Chinese Movie About U.S. Military Defeat Set to Break Box Office Records3 min read
A Chinese epic about the strategic defeat of the United States during the Korean War is set to become the country’s highest-grossing movie of all time despite criticisms surrounding historical inaccuracies.
The Battle at Lake Changjin was released on September 30 and is the latest in a line of patriotic Chinese films—specially approved by the government—that some observers say border on propaganda. Its opening coincided with China’s National Day holidays on October 1, and the timing aligns with wider celebrations marking the centennial of the Chinese Communist Party in 2021.
Lake Changjin is the nation’s most expensive film to date, with a budget of $200 million. It’s also the perfect production for the world’s biggest movie market, which responded enthusiastically on its opening day, rewarding box offices with $203 million worth of ticket sales.
According to IMDb-run Box Office Mojo, the Korean War flick told from the Chinese perspective has earned $769 million so far, all from a single market. Under current projections, Lake Changjin could become the best performing film in Chinese box office history if it surpasses the $882 million generated by 2017’s Wolf Warrior 2—another patriotic action film in which Chinese protagonists vanquish foreign foes.
A more conservative prediction by Chinese entertainment website Maoyan puts Lake Changjin on course for a $843 million finish, which would still make it the highest grossing film of 2021 anywhere in the world.
In recent years, China’s history-making cinematic blockbusters have followed a familiar pattern of patriotism and nationalism that depicts Chinese heroes as the wronged before glorifying their sacrifices. Lake Changjin is no different.
Communist Party newspaper the Global Times on Sunday described the film’s influence across the country “unprecedented.” The movie promises to be “a successful cultural export to make the world begin to listen to the voice of China,” it declared in a headline.
Incidentally, Chinese action hero Wu Jing, who played the leading role in Wolf Warrior 2—the film that spawned the monicker for the country’s hawkish diplomats—also stars in the Korean War epic. In keeping with the times, the movie tells of brave Chinese troops helping their North Korean allies by holding off and forcing away American invaders during the campaign known in the West as the Battle of Chosin Reservoir.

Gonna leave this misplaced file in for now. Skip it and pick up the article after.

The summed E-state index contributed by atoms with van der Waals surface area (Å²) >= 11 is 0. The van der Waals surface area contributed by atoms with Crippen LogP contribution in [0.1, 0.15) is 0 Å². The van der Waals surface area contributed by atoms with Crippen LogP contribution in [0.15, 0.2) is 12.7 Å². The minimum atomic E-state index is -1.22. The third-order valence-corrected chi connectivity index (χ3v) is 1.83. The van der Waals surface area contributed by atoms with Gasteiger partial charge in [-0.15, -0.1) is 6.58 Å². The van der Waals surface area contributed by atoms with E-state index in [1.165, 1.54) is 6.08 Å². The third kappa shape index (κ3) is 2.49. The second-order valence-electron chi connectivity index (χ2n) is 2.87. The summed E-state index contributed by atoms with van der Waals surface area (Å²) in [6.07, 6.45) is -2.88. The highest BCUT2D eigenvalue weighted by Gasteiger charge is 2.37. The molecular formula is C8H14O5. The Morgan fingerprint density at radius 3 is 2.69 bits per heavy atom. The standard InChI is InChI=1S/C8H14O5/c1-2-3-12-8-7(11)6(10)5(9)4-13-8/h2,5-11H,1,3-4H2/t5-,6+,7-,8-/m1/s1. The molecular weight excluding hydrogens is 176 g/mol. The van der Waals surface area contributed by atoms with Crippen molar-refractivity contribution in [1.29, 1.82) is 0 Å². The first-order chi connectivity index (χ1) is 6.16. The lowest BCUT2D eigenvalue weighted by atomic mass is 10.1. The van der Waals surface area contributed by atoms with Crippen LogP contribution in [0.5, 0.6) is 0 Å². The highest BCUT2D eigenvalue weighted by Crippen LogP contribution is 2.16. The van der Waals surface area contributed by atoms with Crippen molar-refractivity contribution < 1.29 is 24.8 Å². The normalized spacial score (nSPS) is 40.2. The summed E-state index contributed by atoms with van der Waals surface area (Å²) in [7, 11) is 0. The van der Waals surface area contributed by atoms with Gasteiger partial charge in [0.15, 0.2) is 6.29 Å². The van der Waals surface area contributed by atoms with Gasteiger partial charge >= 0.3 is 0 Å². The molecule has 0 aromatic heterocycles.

In Chinese military lore, the Korean War between 1950 and 1953 is known as “the War to Resist U.S. Aggression and Aid Korea.”
The Battle of Chosin Reservoir took place in the winter of 1950 between Chinese troops of the People’s Volunteer Army (PVA) and U.S.-led United Nations forces, who pushed Soviet-backed North Korean troops back up the Korean Peninsula after they had crossed the border into South Korea at the start of the conflict that summer.
The trigger of the Korean War is rarely mentioned in Chinese accounts, but efforts to resist American troops as they pushed North Korean soldiers toward the border with China are now retold as part of Communist leader Mao Zedong’s legend.
The bloody battle resulted in heavy losses on both sides; thousands more died of exposure to the cold weather before American-led UN troops evacuated south. Lake Changjin, however, focuses not only on the sacrifices of the PVA but also on the impossible odds they faced as they came up against better-equipped and better-fed U.S. forces.
Commentators have noted that the battle was not always viewed as a success for Mao’s new China, which had only been founded one year earlier in October 1949. PLA casualties—by both Chinese and UN accounts—were estimated at just under 50,000. The U.S., meanwhile, is said to have lost nearly 18,000 lives.